R Wendt

Telekom Germany GmbH, Bonn, North Rhine-Westphalia, Germany

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Publications (7)10.28 Total impact

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    ABSTRACT: Recent developments in the following areas are briefly reviewed: a) the electrical structure of grain boundaries in CdTe absorbers, b) impurities and non-stoichiometry in CdTe solar cells and c) use of Sb2Te3 in contacts to CdTe. Nominally identical solar cells fabricated using 99.999% pure CdTe feedstock from two different suppliers were compared. Differences in the photovoltaic response and absorber grain size were correlated with the purity of the feedstock, the purer material giving the higher Voc, FF and efficiency, and larger grain size. Quantum efficiency and C-V measurements indicated that the performance differences are most likely to result from reduced doping at the back contact surface in the less pure sample. A quantitative SIMS study of Sb-Te contacts to CdTe reveals that annealing in air at 400 °C causes an influx of Sb and O into the absorber layer. Free energy calculations indicate that this is driven by the preferential reaction of O with Sb compared to CdTe oxidation.
    physica status solidi (b) 01/2002; 229(2). DOI:10.1002/1521-3951(200201)229:2<1055::AID-PSSB1055>3.0.CO;2-W · 1.49 Impact Factor
  • G Friesen · E.D Dunlop · R Wendt ·
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    ABSTRACT: Two CdTe solar cells with very different IV-characteristics were analysed using impedance spectroscopy (IS) and capacitance–voltage (CV) measurements at different temperatures and under dark and illuminated conditions. The two samples were distinguished by different durations of the nitric–phosphoric (NP) etching process applied before back contact deposition. The cell with a short etching time (30 s) shows a strong roll over in the forward bias region, and the cell with the surface that was etched for a longer time (3 min) showed a very strong decrease of the roll-over and a better fill factor. The results show that the etching process dramatically changes the CV characteristics, the resulting CdTe effective doping concentration and that this change can be correlated to different equivalent circuits obtained by the fitting of the impedance spectra of the two samples.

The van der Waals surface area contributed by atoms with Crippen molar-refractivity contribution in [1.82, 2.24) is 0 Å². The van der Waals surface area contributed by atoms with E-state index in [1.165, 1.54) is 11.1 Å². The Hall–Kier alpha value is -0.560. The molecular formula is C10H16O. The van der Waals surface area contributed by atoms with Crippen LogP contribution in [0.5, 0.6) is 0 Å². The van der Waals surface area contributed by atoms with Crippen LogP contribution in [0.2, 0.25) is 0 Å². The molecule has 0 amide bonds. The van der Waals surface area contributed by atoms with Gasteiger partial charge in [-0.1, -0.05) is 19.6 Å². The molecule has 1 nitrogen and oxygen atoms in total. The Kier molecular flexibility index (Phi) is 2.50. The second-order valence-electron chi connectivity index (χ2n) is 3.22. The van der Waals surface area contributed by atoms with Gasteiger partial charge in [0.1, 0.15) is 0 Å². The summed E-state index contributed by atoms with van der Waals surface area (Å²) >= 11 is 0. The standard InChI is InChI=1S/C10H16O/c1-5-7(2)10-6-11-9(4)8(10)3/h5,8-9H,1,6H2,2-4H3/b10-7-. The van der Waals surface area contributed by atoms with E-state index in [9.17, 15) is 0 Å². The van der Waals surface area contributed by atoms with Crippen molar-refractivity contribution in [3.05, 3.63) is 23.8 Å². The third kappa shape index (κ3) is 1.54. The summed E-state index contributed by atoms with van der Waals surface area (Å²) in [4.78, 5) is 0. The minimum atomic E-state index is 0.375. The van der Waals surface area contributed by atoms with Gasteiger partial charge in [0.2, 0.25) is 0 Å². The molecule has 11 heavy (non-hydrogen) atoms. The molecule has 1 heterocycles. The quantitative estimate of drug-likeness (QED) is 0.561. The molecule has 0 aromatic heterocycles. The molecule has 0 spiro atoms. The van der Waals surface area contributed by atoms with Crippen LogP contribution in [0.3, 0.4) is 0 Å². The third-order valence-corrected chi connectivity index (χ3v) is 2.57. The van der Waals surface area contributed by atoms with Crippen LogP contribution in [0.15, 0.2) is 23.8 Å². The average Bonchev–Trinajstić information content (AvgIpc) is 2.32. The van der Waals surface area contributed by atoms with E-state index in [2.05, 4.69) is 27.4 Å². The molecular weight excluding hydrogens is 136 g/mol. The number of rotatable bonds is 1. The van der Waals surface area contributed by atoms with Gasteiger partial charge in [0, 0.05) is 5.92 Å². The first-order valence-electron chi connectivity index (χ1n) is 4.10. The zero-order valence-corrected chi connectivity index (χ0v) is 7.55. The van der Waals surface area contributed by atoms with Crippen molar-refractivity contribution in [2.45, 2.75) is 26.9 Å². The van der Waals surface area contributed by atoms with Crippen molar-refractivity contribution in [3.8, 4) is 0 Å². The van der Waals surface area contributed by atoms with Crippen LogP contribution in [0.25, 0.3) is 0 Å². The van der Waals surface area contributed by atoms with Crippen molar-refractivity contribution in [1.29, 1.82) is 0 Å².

Thin Solid Films 05/2001; 387(s 1–2):239–242. DOI:10.1016/S0040-6090(00)01832-0 · 1.76 Impact Factor